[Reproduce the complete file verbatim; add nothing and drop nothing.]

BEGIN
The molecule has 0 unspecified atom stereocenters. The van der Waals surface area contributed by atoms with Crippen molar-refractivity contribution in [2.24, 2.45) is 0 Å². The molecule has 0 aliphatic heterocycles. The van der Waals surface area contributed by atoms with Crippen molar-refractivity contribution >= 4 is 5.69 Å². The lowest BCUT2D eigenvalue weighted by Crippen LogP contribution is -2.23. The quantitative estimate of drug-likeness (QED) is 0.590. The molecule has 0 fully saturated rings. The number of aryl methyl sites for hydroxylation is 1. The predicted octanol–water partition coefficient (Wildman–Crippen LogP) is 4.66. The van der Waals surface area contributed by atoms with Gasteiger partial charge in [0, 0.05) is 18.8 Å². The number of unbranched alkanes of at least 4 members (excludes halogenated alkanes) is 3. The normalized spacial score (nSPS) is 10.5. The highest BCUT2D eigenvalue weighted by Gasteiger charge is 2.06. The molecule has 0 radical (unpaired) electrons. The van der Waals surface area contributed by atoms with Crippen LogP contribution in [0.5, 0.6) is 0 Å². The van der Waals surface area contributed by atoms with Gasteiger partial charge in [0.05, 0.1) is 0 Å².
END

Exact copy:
The molecule has 0 unspecified atom stereocenters. The van der Waals surface area contributed by atoms with Crippen molar-refractivity contribution in [2.24, 2.45) is 0 Å². The molecule has 0 aliphatic heterocycles. The van der Waals surface area contributed by atoms with Crippen molar-refractivity contribution >= 4 is 5.69 Å². The lowest BCUT2D eigenvalue weighted by Crippen LogP contribution is -2.23. The quantitative estimate of drug-likeness (QED) is 0.590. The molecule has 0 fully saturated rings. The number of aryl methyl sites for hydroxylation is 1. The predicted octanol–water partition coefficient (Wildman–Crippen LogP) is 4.66. The van der Waals surface area contributed by atoms with Gasteiger partial charge in [0, 0.05) is 18.8 Å². The number of unbranched alkanes of at least 4 members (excludes halogenated alkanes) is 3. The normalized spacial score (nSPS) is 10.5. The highest BCUT2D eigenvalue weighted by Gasteiger charge is 2.06. The molecule has 0 radical (unpaired) electrons. The van der Waals surface area contributed by atoms with Crippen LogP contribution in [0.5, 0.6) is 0 Å². The van der Waals surface area contributed by atoms with Gasteiger partial charge in [0.05, 0.1) is 0 Å².